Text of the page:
Acta biomaterialia

Hydrogel substrate stress-relaxation regulates the spreading and proliferation of mouse myoblasts.

PMID 28864249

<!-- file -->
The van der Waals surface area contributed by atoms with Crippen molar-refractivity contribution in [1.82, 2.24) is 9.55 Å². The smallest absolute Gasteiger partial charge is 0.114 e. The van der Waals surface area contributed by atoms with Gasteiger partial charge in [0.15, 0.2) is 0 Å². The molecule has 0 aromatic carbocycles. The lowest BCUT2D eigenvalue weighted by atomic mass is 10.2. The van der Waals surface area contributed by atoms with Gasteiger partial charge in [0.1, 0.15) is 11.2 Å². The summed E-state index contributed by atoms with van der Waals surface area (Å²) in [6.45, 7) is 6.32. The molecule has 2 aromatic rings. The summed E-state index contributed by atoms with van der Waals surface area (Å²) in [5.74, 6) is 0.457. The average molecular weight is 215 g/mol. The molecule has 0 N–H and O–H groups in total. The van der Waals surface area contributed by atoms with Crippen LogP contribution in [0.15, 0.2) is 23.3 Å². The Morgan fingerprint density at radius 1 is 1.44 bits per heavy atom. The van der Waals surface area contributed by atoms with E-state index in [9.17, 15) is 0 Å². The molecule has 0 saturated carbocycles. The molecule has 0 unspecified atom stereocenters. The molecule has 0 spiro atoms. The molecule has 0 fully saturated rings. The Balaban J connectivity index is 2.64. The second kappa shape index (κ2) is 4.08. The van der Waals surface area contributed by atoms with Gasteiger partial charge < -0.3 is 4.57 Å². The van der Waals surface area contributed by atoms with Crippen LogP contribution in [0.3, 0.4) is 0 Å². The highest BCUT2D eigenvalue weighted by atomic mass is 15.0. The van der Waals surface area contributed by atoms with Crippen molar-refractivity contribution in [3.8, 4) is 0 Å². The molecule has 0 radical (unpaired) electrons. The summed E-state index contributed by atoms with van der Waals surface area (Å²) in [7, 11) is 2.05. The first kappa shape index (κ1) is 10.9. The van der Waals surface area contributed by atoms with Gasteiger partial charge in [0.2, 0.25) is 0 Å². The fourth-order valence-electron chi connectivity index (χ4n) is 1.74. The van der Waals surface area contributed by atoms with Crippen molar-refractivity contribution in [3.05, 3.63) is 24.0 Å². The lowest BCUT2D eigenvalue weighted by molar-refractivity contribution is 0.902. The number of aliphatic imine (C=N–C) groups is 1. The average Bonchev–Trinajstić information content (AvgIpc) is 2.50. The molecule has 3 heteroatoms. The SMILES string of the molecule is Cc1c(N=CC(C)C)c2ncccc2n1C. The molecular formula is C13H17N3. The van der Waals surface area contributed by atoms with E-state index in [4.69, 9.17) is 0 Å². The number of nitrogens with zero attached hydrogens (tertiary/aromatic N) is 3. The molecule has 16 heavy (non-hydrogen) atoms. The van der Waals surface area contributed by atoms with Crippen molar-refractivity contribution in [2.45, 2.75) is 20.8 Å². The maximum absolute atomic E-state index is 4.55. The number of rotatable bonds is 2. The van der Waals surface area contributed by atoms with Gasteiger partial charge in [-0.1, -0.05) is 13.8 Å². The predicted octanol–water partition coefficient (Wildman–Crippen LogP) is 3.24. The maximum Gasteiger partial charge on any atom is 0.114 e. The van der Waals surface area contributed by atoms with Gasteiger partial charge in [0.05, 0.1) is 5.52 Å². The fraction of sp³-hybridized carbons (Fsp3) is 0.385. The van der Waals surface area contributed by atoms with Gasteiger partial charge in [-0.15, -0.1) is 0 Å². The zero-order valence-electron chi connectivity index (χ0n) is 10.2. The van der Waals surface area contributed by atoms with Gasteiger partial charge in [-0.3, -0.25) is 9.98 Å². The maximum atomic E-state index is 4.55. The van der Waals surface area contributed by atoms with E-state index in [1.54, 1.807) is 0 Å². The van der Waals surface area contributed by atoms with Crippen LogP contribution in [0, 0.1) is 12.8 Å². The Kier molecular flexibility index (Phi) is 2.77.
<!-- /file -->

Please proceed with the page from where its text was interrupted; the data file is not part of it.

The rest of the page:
Mechanical properties of the extracellular microenvironment are known to alter cellular behavior, such as spreading, proliferation or differentiation. Previous studies have primarily focused on studying the effect of matrix stiffness on cells using hydrogel substrates that exhibit purely elastic behavior. However, these studies have neglected a key property exhibited by the extracellular matrix (ECM) and various tissues; viscoelasticity and subsequent stress-relaxation. As muscle exhibits viscoelasticity, stress-relaxation could regulate myoblast behavior such as spreading and proliferation, but this has not been previously studied. In order to test the impact of stress relaxation on myoblasts, we created a set of two-dimensional RGD-modified alginate hydrogel substrates with varying initial elastic moduli and rates of relaxation. The spreading of myoblasts cultured on soft stress-relaxing substrates was found to be greater than cells on purely elastic substrates of the same initial elastic modulus. Additionally, the proliferation of myoblasts was greater on hydrogels that exhibited stress-relaxation, as compared to cells on elastic hydrogels of the same modulus. These findings highlight stress-relaxation as an important mechanical property in the design of a biomaterial system for the culture of myoblasts. This article investigates the effect of matrix stress-relaxation on spreading and proliferation of myoblasts by using tunable elastic and stress-relaxing alginate hydrogels substrates with different initial elastic moduli. Many past studies investigating the effect of mechanical properties on cell fate have neglected the viscoelastic behavior of extracellular matrices and various tissues and used hydrogels exhibiting purely elastic behavior. Muscle tissue is viscoelastic and exhibits stress-relaxation. Therefore, stress-relaxation could regulate myoblast behavior if it were to be incorporated into the design of hydrogel substrates. Altogether, we showed that stress-relaxation impacts myoblasts spreading and proliferation. These findings enable a better understanding of myoblast behavior on viscoelastic substrates and could lead to the design of more suitable substrates for myoblast expansion in vitro.